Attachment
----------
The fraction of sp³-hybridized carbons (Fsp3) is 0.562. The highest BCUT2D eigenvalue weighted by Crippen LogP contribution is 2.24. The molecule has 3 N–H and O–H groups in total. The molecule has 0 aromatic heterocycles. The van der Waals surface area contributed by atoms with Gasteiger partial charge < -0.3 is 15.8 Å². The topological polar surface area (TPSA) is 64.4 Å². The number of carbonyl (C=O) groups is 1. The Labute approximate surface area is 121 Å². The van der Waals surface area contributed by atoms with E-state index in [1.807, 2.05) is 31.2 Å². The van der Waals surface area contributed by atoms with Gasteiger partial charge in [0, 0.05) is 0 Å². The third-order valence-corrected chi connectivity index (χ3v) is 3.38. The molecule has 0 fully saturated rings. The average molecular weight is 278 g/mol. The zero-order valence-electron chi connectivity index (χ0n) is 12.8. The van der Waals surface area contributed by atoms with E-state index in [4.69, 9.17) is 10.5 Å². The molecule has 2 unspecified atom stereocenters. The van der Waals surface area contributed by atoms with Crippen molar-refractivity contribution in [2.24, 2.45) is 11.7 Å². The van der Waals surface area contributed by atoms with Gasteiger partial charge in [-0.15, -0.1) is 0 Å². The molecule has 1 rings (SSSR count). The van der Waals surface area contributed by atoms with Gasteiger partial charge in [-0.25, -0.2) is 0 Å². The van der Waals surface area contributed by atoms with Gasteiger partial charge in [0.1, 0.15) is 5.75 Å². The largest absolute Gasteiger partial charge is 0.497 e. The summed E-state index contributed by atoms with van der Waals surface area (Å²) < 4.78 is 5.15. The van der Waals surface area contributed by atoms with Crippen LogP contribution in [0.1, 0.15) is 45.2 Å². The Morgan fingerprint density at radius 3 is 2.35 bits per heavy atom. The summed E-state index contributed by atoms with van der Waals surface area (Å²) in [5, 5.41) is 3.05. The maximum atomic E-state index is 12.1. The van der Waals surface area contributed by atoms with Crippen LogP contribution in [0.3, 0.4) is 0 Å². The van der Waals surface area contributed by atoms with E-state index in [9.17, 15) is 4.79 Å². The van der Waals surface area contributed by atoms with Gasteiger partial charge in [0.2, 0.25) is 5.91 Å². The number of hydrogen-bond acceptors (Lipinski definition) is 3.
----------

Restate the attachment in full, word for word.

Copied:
The fraction of sp³-hybridized carbons (Fsp3) is 0.562. The highest BCUT2D eigenvalue weighted by Crippen LogP contribution is 2.24. The molecule has 3 N–H and O–H groups in total. The molecule has 0 aromatic heterocycles. The van der Waals surface area contributed by atoms with Gasteiger partial charge < -0.3 is 15.8 Å². The topological polar surface area (TPSA) is 64.4 Å². The number of carbonyl (C=O) groups is 1. The Labute approximate surface area is 121 Å². The van der Waals surface area contributed by atoms with E-state index in [1.807, 2.05) is 31.2 Å². The van der Waals surface area contributed by atoms with Gasteiger partial charge in [0, 0.05) is 0 Å². The third-order valence-corrected chi connectivity index (χ3v) is 3.38. The molecule has 0 fully saturated rings. The average molecular weight is 278 g/mol. The zero-order valence-electron chi connectivity index (χ0n) is 12.8. The van der Waals surface area contributed by atoms with E-state index in [4.69, 9.17) is 10.5 Å². The molecule has 2 unspecified atom stereocenters. The van der Waals surface area contributed by atoms with Crippen molar-refractivity contribution in [2.24, 2.45) is 11.7 Å². The van der Waals surface area contributed by atoms with Gasteiger partial charge in [-0.15, -0.1) is 0 Å². The molecule has 1 rings (SSSR count). The van der Waals surface area contributed by atoms with Gasteiger partial charge in [-0.25, -0.2) is 0 Å². The van der Waals surface area contributed by atoms with Gasteiger partial charge in [0.1, 0.15) is 5.75 Å². The largest absolute Gasteiger partial charge is 0.497 e. The summed E-state index contributed by atoms with van der Waals surface area (Å²) < 4.78 is 5.15. The van der Waals surface area contributed by atoms with Crippen LogP contribution in [0.1, 0.15) is 45.2 Å². The Morgan fingerprint density at radius 3 is 2.35 bits per heavy atom. The summed E-state index contributed by atoms with van der Waals surface area (Å²) in [5, 5.41) is 3.05. The maximum atomic E-state index is 12.1. The van der Waals surface area contributed by atoms with Crippen LogP contribution in [0.3, 0.4) is 0 Å². The van der Waals surface area contributed by atoms with E-state index in [9.17, 15) is 4.79 Å². The van der Waals surface area contributed by atoms with Gasteiger partial charge in [0.2, 0.25) is 5.91 Å². The number of hydrogen-bond acceptors (Lipinski definition) is 3.